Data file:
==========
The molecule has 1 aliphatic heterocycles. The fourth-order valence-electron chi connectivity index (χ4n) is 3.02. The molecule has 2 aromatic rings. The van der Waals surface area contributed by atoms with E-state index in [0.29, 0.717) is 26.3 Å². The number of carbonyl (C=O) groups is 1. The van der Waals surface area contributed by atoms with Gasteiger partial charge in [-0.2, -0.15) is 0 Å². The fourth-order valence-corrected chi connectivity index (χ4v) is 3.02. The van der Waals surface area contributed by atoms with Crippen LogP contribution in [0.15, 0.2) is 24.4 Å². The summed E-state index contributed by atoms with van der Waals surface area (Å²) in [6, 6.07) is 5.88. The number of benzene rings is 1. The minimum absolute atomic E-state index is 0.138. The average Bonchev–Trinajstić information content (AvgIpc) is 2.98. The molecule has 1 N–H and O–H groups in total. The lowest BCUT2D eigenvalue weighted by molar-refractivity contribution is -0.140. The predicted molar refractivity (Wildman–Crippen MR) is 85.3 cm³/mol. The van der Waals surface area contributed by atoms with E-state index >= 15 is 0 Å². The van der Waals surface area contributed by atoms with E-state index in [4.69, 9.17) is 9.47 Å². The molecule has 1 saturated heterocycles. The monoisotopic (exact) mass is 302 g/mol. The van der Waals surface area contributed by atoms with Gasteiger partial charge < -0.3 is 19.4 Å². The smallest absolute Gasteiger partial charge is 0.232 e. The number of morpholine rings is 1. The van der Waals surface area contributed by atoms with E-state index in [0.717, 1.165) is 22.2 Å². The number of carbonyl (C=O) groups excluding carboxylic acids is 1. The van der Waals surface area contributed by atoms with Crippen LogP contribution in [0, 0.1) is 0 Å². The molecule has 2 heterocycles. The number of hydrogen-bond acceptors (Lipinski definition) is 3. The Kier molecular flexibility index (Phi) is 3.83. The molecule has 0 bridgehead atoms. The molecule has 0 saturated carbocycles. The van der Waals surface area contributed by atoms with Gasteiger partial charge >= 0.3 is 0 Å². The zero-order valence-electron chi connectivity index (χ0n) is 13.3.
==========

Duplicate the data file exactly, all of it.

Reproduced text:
The molecule has 1 aliphatic heterocycles. The fourth-order valence-electron chi connectivity index (χ4n) is 3.02. The molecule has 2 aromatic rings. The van der Waals surface area contributed by atoms with E-state index in [0.29, 0.717) is 26.3 Å². The number of carbonyl (C=O) groups is 1. The van der Waals surface area contributed by atoms with Gasteiger partial charge in [-0.2, -0.15) is 0 Å². The fourth-order valence-corrected chi connectivity index (χ4v) is 3.02. The van der Waals surface area contributed by atoms with Crippen LogP contribution in [0.15, 0.2) is 24.4 Å². The summed E-state index contributed by atoms with van der Waals surface area (Å²) in [6, 6.07) is 5.88. The number of benzene rings is 1. The minimum absolute atomic E-state index is 0.138. The average Bonchev–Trinajstić information content (AvgIpc) is 2.98. The molecule has 1 N–H and O–H groups in total. The lowest BCUT2D eigenvalue weighted by molar-refractivity contribution is -0.140. The predicted molar refractivity (Wildman–Crippen MR) is 85.3 cm³/mol. The van der Waals surface area contributed by atoms with E-state index >= 15 is 0 Å². The van der Waals surface area contributed by atoms with E-state index in [4.69, 9.17) is 9.47 Å². The molecule has 1 saturated heterocycles. The monoisotopic (exact) mass is 302 g/mol. The van der Waals surface area contributed by atoms with Gasteiger partial charge < -0.3 is 19.4 Å². The smallest absolute Gasteiger partial charge is 0.232 e. The number of morpholine rings is 1. The van der Waals surface area contributed by atoms with E-state index in [0.717, 1.165) is 22.2 Å². The number of carbonyl (C=O) groups excluding carboxylic acids is 1. The van der Waals surface area contributed by atoms with Crippen LogP contribution in [0, 0.1) is 0 Å². The molecule has 2 heterocycles. The number of hydrogen-bond acceptors (Lipinski definition) is 3. The Kier molecular flexibility index (Phi) is 3.83. The molecule has 0 bridgehead atoms. The molecule has 0 saturated carbocycles. The van der Waals surface area contributed by atoms with Gasteiger partial charge >= 0.3 is 0 Å². The zero-order valence-electron chi connectivity index (χ0n) is 13.3.